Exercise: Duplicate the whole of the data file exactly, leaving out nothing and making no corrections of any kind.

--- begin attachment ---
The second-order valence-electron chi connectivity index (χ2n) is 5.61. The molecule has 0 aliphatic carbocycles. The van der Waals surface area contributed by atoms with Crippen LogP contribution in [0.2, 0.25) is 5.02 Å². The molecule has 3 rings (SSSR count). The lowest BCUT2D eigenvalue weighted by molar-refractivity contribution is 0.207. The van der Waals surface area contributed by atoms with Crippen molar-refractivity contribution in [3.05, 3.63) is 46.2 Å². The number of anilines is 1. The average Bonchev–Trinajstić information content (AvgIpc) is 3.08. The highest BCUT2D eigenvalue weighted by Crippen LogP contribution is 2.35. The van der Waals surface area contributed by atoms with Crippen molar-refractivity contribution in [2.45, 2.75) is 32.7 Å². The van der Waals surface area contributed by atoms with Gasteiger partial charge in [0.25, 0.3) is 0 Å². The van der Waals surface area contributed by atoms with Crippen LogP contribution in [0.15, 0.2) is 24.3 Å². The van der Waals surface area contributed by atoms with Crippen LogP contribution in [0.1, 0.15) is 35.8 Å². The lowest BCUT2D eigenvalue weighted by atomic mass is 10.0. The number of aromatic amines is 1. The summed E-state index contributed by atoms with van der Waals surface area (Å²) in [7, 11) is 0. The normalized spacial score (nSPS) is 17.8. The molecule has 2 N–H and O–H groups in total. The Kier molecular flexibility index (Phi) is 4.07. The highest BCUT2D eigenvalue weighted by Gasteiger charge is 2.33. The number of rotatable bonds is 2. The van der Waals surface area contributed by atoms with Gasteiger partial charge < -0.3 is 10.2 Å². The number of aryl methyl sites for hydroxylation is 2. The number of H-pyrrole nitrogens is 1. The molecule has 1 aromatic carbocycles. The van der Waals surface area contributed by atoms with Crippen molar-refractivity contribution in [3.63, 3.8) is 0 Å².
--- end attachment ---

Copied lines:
The second-order valence-electron chi connectivity index (χ2n) is 5.61. The molecule has 0 aliphatic carbocycles. The van der Waals surface area contributed by atoms with Crippen LogP contribution in [0.2, 0.25) is 5.02 Å². The molecule has 3 rings (SSSR count). The lowest BCUT2D eigenvalue weighted by molar-refractivity contribution is 0.207. The van der Waals surface area contributed by atoms with Crippen molar-refractivity contribution in [3.05, 3.63) is 46.2 Å². The number of anilines is 1. The average Bonchev–Trinajstić information content (AvgIpc) is 3.08. The highest BCUT2D eigenvalue weighted by Crippen LogP contribution is 2.35. The van der Waals surface area contributed by atoms with Crippen molar-refractivity contribution in [2.45, 2.75) is 32.7 Å². The van der Waals surface area contributed by atoms with Gasteiger partial charge in [0.25, 0.3) is 0 Å². The van der Waals surface area contributed by atoms with Crippen LogP contribution in [0.15, 0.2) is 24.3 Å². The van der Waals surface area contributed by atoms with Crippen LogP contribution in [0.1, 0.15) is 35.8 Å². The lowest BCUT2D eigenvalue weighted by atomic mass is 10.0. The number of aromatic amines is 1. The summed E-state index contributed by atoms with van der Waals surface area (Å²) in [7, 11) is 0. The normalized spacial score (nSPS) is 17.8. The molecule has 2 N–H and O–H groups in total. The Kier molecular flexibility index (Phi) is 4.07. The highest BCUT2D eigenvalue weighted by Gasteiger charge is 2.33. The number of rotatable bonds is 2. The van der Waals surface area contributed by atoms with Gasteiger partial charge < -0.3 is 10.2 Å². The number of aryl methyl sites for hydroxylation is 2. The number of H-pyrrole nitrogens is 1. The molecule has 1 aromatic carbocycles. The van der Waals surface area contributed by atoms with Crippen molar-refractivity contribution in [3.63, 3.8) is 0 Å².